You hear a dope, yet unfamiliar song. Your blood starts to rush. Goosebumps.
Your ears perk up, and you begin listening intently to try and figure out whose song you're listening to. After asking your friend with the aux chord for the name of the artist or group, what’s the next question?
“Where are they from?”
Hip-hop has always had an acute sense of geography. Next to their stage name, where a rapper is from is the most important characteristic. Often times the answer is hidden in the music itself. Where a rapper is from can tell you a lot about who they are, what they stand for, and how they sound. New Orleans has bounce beats, New York has boom-bap, and the west coast has that sway. While the East Coast vs. West Coast hip-hop rivalry doesn’t dominate headlines like it did in the 90's, there is still that sense of pride and competition among artists from differing regions, area codes, and hometowns.
Remember what happened when Kendrick called himself the King of New York? Yeah, no other genre is as obsessed with location as we are.
With that in mind, we knew when we compiled our list of every platinum hip-hop album that a geographical breakdown was inevitable. Which coast reigns supreme? Is New York really the epicenter of hip-hop? We answer all those questions and more.
Design by Tashawn Jones
Total # of Cities: 22
New York/New Jersey - 120
Los Angeles - 50
Atlanta - 29
New Orleans - 21
Detroit - 13
Oakland - 13
Houston - 10
Ohio (Cleveland/Columbus) - 10
St. Louis - 10
Chicago - 8
Virginia (VA Beach area) - 8
Philadelphia - 6
Toronto - 4
Miami - 3
Seattle - 3
Memphis - 3
Dallas - 2
Boston - 1
Kentucky (Bowling Green) - 1
Nashville - 1
North Carolina (Fayetteville) - 1
Orlando - 1
Empire State Of Mind:
It shouldn't come as a shock to anybody, but New York (and Jersey) has birthed more platinum rappers than anywhere else. What might surprise you though, is the overwhelming dominanance of NY/NJ region. With 120 platinum albums, The Big Apple accounts for nearly 40% of hip-hop’s platinum albums, besting the entire West Coast and all of the South combined. That kind of dominance is staggering. Much of this has to do with the one and only Jay Z, who not only has the most platinum albums (15), but the last New York album ('13's Magna Carta Holy Grail) to go platinum. (MCHG also happens to be one of the last albums to reach the milestone; only two LPs, 2014Forest Hills Drive and If You Are Reading This It's Too Late, have reached the mark since then.)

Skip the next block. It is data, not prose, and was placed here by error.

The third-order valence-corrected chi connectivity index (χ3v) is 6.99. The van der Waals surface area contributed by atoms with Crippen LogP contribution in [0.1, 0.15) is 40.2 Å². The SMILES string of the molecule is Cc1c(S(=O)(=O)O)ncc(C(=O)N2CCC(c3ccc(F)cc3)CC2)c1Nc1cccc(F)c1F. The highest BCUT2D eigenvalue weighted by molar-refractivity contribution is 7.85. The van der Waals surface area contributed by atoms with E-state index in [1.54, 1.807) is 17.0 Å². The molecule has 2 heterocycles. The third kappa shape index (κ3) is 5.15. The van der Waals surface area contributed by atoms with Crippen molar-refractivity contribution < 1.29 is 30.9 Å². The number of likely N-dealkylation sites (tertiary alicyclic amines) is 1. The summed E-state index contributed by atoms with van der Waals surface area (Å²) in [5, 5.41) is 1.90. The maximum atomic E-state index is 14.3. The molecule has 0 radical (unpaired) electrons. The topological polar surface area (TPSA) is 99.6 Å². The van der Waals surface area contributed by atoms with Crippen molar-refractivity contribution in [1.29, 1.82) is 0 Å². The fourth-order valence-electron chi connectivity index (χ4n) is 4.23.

Most cities and states have had small bursts--LA dominated the mid-90’s, the South had the turn of the century on lock, and Chicago has been putting in work since the early 2000’s (thanks to Kanye's seven)-- but not only does New York have the most platinum albums, it has also been the most consistent platinum-producing market. New York had the first platinum album with Whodini’s Escape reaching the milestone in 1984, and one of the last in Magna Carta Holy Grail. In the 29 years between Escape (the first) and MCHG (the last) New York has failed to produce a platinum rap album just once (2008). New York has essentially dominated sales for over thirty years and, though the landscape of music has changed drastically, remained a regional force in hip-hop.
Influence Doesn’t Equal Success and Success Doesn't Equal Influence: